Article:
The secretary said agents are still to give priority to those with criminal rap sheets, but are free to use discretion — taken away from them in the Obama years — to detain anyone they believe to be in the country illegally.It doesn't sound like a crackdown, per se, but immigration cops don't have to ignore illegals that they might come in contact with.
That's the thing about executive orders. What one president does with the stroke of a pen, another president can undo with the stroke of a pen.We can argue both ways on executive action, but the plain truth is that Congress needs to pass an immigration reform law. If Congress does that, then no one will have anything to gripe about.
Democrats had an opportunity during the Obama years to pass any type legislation they wanted to pass. With a majority in the House, and a majority inn the Senate, they could have passed anything they wanted to pass. They didn't do that. That's on them, and they have no room to complain.
Republicans have that same opportunity right now. If they choose to pass an immigration reform law, they can do that as well. Until then, we should enforce the law as written. And, give those good immigration agents the discretion to do their jobs.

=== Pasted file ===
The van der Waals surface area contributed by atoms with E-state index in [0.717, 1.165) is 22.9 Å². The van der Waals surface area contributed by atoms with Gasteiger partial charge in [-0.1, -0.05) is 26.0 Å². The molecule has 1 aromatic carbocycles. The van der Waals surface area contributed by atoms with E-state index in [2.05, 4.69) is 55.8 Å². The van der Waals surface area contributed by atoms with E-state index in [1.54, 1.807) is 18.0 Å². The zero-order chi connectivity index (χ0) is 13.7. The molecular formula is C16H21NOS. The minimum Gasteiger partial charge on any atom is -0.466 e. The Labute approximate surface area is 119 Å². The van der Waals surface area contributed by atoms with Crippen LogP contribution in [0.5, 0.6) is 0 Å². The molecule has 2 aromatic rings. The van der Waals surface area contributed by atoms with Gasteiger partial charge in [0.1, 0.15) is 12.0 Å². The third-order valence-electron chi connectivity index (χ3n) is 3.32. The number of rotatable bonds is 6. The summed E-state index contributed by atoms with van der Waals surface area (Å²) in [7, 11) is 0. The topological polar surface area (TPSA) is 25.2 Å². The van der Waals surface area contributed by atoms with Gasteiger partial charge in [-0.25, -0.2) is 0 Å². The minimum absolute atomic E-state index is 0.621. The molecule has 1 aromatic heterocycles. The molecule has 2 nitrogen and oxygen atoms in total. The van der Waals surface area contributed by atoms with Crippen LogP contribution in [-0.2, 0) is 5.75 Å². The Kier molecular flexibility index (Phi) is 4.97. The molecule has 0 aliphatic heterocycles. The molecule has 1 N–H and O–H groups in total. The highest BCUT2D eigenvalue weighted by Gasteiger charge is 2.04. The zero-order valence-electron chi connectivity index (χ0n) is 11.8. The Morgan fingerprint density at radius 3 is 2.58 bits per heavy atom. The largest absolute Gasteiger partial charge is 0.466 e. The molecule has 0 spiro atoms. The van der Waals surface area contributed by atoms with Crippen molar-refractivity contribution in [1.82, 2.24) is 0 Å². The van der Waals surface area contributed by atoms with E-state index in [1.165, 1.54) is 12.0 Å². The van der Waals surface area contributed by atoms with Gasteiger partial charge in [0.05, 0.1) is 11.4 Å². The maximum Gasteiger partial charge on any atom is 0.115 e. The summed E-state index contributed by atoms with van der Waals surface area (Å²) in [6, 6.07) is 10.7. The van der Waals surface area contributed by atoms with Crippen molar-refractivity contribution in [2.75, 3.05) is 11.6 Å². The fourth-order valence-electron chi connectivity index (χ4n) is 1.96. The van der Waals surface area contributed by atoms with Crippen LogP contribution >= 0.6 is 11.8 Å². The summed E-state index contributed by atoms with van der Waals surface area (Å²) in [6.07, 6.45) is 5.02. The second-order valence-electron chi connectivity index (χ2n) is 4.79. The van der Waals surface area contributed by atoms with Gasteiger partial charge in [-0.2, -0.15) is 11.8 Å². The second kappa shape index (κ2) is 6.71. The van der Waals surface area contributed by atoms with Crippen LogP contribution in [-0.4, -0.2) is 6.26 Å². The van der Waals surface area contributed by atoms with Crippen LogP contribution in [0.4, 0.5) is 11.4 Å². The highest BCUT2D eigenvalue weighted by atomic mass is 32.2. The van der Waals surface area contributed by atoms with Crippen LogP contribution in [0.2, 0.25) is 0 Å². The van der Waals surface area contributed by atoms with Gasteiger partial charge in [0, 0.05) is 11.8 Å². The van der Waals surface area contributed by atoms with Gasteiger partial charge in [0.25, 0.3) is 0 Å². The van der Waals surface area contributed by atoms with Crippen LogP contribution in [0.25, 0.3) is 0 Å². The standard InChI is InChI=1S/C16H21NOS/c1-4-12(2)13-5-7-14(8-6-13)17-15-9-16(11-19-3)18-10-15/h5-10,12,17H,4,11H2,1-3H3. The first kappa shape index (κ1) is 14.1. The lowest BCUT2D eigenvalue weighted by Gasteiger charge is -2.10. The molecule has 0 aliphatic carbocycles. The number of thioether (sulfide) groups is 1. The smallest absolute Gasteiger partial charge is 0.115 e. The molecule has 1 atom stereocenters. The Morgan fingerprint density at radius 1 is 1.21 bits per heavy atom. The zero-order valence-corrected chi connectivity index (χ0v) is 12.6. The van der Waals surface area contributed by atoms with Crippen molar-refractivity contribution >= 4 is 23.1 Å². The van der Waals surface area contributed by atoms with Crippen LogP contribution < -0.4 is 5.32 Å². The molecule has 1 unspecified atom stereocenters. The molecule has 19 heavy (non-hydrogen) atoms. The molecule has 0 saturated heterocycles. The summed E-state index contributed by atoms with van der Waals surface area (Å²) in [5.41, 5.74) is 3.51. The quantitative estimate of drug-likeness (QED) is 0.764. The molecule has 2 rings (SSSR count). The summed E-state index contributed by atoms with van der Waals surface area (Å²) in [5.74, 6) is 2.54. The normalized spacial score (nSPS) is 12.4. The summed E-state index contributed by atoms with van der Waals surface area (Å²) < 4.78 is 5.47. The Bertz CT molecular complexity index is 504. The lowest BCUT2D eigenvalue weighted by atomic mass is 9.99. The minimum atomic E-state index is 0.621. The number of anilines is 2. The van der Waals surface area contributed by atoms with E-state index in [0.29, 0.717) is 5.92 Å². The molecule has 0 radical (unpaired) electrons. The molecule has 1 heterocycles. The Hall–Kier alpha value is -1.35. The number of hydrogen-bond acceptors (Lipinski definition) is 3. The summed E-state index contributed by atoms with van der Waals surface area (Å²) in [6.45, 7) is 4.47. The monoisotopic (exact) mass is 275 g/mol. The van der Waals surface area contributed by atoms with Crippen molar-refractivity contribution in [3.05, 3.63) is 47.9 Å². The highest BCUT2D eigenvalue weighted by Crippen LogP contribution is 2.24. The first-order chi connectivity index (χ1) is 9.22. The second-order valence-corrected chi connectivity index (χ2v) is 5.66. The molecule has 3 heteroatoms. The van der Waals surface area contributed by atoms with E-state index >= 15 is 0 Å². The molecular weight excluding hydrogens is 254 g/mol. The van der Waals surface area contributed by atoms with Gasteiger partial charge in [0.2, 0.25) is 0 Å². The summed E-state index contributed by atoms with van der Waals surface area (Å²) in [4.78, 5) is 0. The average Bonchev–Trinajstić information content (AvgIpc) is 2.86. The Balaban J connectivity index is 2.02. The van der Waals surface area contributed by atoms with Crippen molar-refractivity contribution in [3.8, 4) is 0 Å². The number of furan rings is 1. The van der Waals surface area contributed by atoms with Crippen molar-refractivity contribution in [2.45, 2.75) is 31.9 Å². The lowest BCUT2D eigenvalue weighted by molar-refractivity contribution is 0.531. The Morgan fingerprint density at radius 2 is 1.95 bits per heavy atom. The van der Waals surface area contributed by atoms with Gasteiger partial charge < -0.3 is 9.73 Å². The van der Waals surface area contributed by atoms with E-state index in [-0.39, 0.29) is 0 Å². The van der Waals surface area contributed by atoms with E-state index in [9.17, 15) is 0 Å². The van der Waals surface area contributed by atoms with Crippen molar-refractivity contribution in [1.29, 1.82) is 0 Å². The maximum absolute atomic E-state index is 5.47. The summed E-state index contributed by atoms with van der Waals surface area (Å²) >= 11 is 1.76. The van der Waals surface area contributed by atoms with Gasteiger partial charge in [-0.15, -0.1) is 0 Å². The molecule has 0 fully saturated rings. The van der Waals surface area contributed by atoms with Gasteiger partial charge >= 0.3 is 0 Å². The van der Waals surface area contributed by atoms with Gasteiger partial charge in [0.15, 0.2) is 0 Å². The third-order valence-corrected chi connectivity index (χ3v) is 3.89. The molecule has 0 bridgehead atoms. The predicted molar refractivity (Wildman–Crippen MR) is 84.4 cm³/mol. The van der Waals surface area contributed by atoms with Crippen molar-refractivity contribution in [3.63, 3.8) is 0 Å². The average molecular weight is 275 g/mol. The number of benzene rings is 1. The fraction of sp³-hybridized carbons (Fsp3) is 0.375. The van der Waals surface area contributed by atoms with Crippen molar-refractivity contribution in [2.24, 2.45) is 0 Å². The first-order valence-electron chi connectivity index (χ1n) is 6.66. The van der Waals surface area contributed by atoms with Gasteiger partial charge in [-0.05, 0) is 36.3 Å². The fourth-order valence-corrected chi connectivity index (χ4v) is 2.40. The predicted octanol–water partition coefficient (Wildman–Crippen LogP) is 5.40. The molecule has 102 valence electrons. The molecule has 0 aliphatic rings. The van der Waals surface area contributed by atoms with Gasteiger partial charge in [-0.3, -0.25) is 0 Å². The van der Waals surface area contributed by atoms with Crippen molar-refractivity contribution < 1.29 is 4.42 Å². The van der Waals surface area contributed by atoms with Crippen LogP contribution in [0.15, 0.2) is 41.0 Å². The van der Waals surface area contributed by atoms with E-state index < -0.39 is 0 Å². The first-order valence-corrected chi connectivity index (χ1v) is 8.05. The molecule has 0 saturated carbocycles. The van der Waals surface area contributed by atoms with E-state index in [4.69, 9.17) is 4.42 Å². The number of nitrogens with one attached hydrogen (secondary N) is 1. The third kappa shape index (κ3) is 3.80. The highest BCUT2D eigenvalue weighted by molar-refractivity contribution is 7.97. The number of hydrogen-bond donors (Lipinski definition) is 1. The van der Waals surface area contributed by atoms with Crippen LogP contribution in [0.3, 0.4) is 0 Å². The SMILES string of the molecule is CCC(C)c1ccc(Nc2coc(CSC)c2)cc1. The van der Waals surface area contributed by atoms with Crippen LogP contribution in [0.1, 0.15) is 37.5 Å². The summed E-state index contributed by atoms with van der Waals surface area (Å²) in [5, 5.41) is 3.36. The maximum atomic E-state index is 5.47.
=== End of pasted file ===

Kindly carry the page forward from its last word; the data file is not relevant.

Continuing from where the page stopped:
Even if the majority of the House, the Senate, and the majority of voters agree on it, you *know* that the left-wing "they're undocumented, not illegal!" crowd will complain if it's enforced.
Personally, I'm hoping for draconian penalties for anyone found to be employing illegal immigrants, knowingly or unknowingly (say, $20-30,000 per illegal), but with an extra per-employee fine for knowingly employing them.
Also a tip line that gives callers a substantial (25% or so) share of the fines.
And a law that forbids any government body, federal, state, or local providing any government-funded services to any illegal immigrant. With a similar fine and automatic firing for any government employee shown to have knowingly done so (or who can be proven to have avoided checking status).
Again, with a tip line that gives callers a substantial share of the fine.
And a law to end birthright citizenship unless a) either parent is a US citizen or b) the mother was in the US on a legal visa at the time of the child's birth.
How many of these suggestions have any chance of becoming law, do you think?
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